As Bootless Artworks continues its move toward its permanent venue in Newport, it has taken on one of the most challenging and thought-provoking musicals I know, the Tony and Pulitzer prize-winning NEXT TO NORMAL, a show that fearlessly deals with mental illness, grief, and suicide. It’s a tough, emotional show, and it may be strange to think that a show dealing with such heavy issues can also be entertaining with catchy tunes and even bits of humor, but it is.
Bootless presents NEXT TO NORMAL almost as a PSA — there is information about psycho-pharmacology, bipolar disorder, and electroshock treatment in the program and leaflets in the lobby. These are terrific offerings, but don’t let it fool you into thinking that the show is dry and strictly informational. It’s a wonderfully-crafted modern musical; at its heart, it’s a layered story about a family facing issues that are more common than people often think, whether they relate directly or not.
The story centers around a mother, Diana, played by Jennifer Huth, and her daughter, Natalie, played by Valerie Jonkoff. Diana struggles with debilitating depression for which she’s treated aggressively with a cocktail of pills, while Natalie, a brilliant and talented teenager, fades from her mother’s consciousness and finds herself struggling to cope in her own life. Huth and Jonkoff wear their roles like broken-in gloves, delivering characters that are wholly believable while singing beautifully.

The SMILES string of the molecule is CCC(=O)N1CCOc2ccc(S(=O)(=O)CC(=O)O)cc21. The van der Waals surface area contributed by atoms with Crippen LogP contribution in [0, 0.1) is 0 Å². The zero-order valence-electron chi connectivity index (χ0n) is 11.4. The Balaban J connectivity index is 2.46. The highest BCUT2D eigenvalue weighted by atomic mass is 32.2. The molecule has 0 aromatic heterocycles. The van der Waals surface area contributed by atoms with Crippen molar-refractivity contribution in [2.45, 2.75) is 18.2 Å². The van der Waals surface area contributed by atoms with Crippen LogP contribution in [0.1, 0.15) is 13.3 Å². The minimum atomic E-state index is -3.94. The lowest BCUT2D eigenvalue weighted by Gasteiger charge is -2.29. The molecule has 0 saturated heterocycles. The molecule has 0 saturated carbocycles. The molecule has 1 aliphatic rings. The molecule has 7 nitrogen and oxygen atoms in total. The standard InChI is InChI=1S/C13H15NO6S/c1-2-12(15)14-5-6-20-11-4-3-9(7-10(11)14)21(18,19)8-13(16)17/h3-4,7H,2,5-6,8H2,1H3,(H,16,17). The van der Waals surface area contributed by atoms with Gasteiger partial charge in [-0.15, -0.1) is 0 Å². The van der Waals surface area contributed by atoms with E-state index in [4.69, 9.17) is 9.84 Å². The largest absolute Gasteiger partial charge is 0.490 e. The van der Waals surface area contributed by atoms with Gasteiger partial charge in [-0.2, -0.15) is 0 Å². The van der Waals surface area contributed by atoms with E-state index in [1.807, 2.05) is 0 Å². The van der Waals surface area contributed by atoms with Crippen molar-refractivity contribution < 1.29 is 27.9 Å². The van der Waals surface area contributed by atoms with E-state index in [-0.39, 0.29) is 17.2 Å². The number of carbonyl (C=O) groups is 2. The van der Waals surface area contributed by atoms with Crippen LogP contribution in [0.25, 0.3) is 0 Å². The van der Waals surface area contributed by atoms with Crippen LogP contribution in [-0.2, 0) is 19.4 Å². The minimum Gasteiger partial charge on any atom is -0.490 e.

Also struggling are the family’s husband and father, Dan, played just as convincingly by Mark Dixon; Diana and Dan’s older son, Gabe, wonderfully played by Corey Buller, and Natalie’s faithful boyfriend, Henry, played by the endearing Daniel Kiernan. Rounding out the cast is John Jerbasi in a dual role as two of Diana’s doctors. There is a twist to the story, which I won’t spoil for readers, but it’s done well.
NEXT TO NORMAL features a live band, which sounded great and never overpowered the singers, aside from a few moments of microphone glitch. The show is almost a rock opera — there are handfuls of non-sung dialogue throughout, but it’s predominantly set to music (there are 37 songs, including reprises).
The set, which uses two levels to represent the upstairs and downstairs of the suburban home, is starkly minimalist and mostly black. This choice keeps the focus on the characters, as the audience is not distracted by a realistic “homey” set. The set, as it is, almost melts away.
This is an important show on an important topic, and Bootless has clearly put their hearts and souls into it. It’s not a show to be missed.
NEXT TO NORMAL
by Brian Yorkey
Music: Tom Kitt
Stage Director: Rosanne DellAversano
Music Director: James W. Fuerst
March 14 – 19, 2013
401 E. Marsh Lane
Newport, DE 19804